Chuck Brown known as the Godfather of Go-Go for the subgenre of funk music he helped create, has died after suffering from pneumonia. He was 75.
Brown died on Wednesday at Johns Hopkins University Hospital in Baltimore.
Hospital spokesman Gary Stephenson confirmed Brown had died after a hospital stay that began April 18.
Brown styled a unique mix of funk, soul and Latin party sounds to create go-go music.
Due to Brown and his deep, gravelly voice, go-go music was uniquely identified with Washington. And that’s where he continued to play for the city’s club circuit to a loyal audience late in life.
Mayor Vincent Gray said the city would be a different place without him.
“Go-go is D.C.’s very own unique contribution to the world of pop music,” Fox News quoted him as saying.
“Today is a very sad day for music lovers the world over,” he said.
In 2007 Brown had said that go-go was influenced by sounds and fast beats he heard early in life, growing up in North Carolina and Virginia, combined with his experience later, playing with a Latin band.
“Go-go is a music that continues on and on, and on and it’s a call and response communication with the audience,” Brown had said.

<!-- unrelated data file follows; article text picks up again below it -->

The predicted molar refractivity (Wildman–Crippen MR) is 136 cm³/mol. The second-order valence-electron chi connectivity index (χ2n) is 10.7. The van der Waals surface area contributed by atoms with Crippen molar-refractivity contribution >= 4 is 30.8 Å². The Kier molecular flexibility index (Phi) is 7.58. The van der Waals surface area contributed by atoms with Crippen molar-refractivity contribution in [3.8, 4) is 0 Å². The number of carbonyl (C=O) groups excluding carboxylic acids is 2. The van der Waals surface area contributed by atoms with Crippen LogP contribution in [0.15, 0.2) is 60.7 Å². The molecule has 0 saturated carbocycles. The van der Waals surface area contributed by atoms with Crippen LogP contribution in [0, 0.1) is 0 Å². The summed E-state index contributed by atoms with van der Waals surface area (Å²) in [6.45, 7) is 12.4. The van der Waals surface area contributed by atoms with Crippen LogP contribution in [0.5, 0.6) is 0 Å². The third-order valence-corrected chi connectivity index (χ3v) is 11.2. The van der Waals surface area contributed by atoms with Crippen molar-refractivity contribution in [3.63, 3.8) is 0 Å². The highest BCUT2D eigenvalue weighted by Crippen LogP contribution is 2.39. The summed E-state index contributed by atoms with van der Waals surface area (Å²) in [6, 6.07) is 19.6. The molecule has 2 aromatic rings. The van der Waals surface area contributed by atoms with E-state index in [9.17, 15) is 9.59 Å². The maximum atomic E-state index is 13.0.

Go-go was heavy on percussion with drummers as lead players, accented by guitar riffs, keyboards and horns.
Sometimes they would play for two or three hours without stopping. In between tunes, Brown would keep the thunk of percussion going and talk to the crowd.
Brown’s hit ‘Bustin’ Loose’ with his group, the ‘Soul Searchers’, helped define go-go’s sound.
It spent several weeks atop the R&B chart in 1979. Rapper Nelly later sampled Brown’s ‘Bustin’ Loose’ in 2002 for his massive hit ‘Hot in Herre,’ which won Nelly a Grammy.
Brown didn’t get credit at first, though, and “had to go through some legalities to get it right, but we knew, once we heard the song, that’s Chuck Brown,” said Gregory ‘Sugar Bear’ Elliott, lead singer of the go-go band EU (Experience Unlimited.)